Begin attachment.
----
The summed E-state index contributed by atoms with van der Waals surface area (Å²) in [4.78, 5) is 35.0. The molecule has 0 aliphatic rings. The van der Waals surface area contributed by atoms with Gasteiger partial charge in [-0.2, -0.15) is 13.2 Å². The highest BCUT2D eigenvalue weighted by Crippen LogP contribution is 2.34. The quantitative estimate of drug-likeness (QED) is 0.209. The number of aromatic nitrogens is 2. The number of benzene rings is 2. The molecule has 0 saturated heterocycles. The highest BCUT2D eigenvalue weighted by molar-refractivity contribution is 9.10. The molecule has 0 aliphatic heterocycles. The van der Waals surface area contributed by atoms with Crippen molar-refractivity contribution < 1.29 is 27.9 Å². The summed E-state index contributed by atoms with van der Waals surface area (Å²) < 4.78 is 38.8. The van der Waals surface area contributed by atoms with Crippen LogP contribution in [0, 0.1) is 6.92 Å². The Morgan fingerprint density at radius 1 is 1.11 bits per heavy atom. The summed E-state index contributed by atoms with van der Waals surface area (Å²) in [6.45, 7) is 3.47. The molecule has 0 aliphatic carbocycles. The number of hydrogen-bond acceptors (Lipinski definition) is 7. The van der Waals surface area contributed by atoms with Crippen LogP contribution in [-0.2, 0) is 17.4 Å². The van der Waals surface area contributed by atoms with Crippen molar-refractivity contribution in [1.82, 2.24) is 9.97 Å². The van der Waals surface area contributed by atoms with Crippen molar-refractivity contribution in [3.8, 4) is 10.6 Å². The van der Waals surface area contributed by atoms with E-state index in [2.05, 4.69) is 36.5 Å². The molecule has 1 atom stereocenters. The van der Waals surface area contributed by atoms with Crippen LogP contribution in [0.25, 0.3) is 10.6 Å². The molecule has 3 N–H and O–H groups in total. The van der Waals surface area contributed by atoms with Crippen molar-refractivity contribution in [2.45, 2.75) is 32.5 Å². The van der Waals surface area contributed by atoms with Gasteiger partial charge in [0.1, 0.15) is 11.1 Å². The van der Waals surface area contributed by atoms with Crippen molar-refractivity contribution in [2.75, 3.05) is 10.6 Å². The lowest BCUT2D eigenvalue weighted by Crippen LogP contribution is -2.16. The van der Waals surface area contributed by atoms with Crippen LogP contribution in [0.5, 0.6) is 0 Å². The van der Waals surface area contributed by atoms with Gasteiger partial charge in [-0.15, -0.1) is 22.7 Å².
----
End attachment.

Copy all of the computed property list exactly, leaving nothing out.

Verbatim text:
The summed E-state index contributed by atoms with van der Waals surface area (Å²) in [4.78, 5) is 35.0. The molecule has 0 aliphatic rings. The van der Waals surface area contributed by atoms with Gasteiger partial charge in [-0.2, -0.15) is 13.2 Å². The highest BCUT2D eigenvalue weighted by Crippen LogP contribution is 2.34. The quantitative estimate of drug-likeness (QED) is 0.209. The number of aromatic nitrogens is 2. The number of benzene rings is 2. The molecule has 0 saturated heterocycles. The highest BCUT2D eigenvalue weighted by molar-refractivity contribution is 9.10. The molecule has 0 aliphatic heterocycles. The van der Waals surface area contributed by atoms with Crippen molar-refractivity contribution < 1.29 is 27.9 Å². The summed E-state index contributed by atoms with van der Waals surface area (Å²) < 4.78 is 38.8. The van der Waals surface area contributed by atoms with Crippen LogP contribution in [0, 0.1) is 6.92 Å². The Morgan fingerprint density at radius 1 is 1.11 bits per heavy atom. The summed E-state index contributed by atoms with van der Waals surface area (Å²) in [6.45, 7) is 3.47. The molecule has 0 aliphatic carbocycles. The number of hydrogen-bond acceptors (Lipinski definition) is 7. The van der Waals surface area contributed by atoms with Crippen LogP contribution in [-0.2, 0) is 17.4 Å². The van der Waals surface area contributed by atoms with Crippen molar-refractivity contribution in [1.82, 2.24) is 9.97 Å². The van der Waals surface area contributed by atoms with Crippen molar-refractivity contribution in [3.8, 4) is 10.6 Å². The van der Waals surface area contributed by atoms with E-state index in [2.05, 4.69) is 36.5 Å². The molecule has 1 atom stereocenters. The van der Waals surface area contributed by atoms with Crippen LogP contribution in [0.25, 0.3) is 10.6 Å². The molecule has 3 N–H and O–H groups in total. The van der Waals surface area contributed by atoms with Crippen molar-refractivity contribution in [2.45, 2.75) is 32.5 Å². The van der Waals surface area contributed by atoms with Gasteiger partial charge in [0.1, 0.15) is 11.1 Å². The van der Waals surface area contributed by atoms with Crippen molar-refractivity contribution in [2.75, 3.05) is 10.6 Å². The lowest BCUT2D eigenvalue weighted by Crippen LogP contribution is -2.16. The van der Waals surface area contributed by atoms with Crippen LogP contribution in [0.5, 0.6) is 0 Å². The van der Waals surface area contributed by atoms with Gasteiger partial charge in [-0.15, -0.1) is 22.7 Å².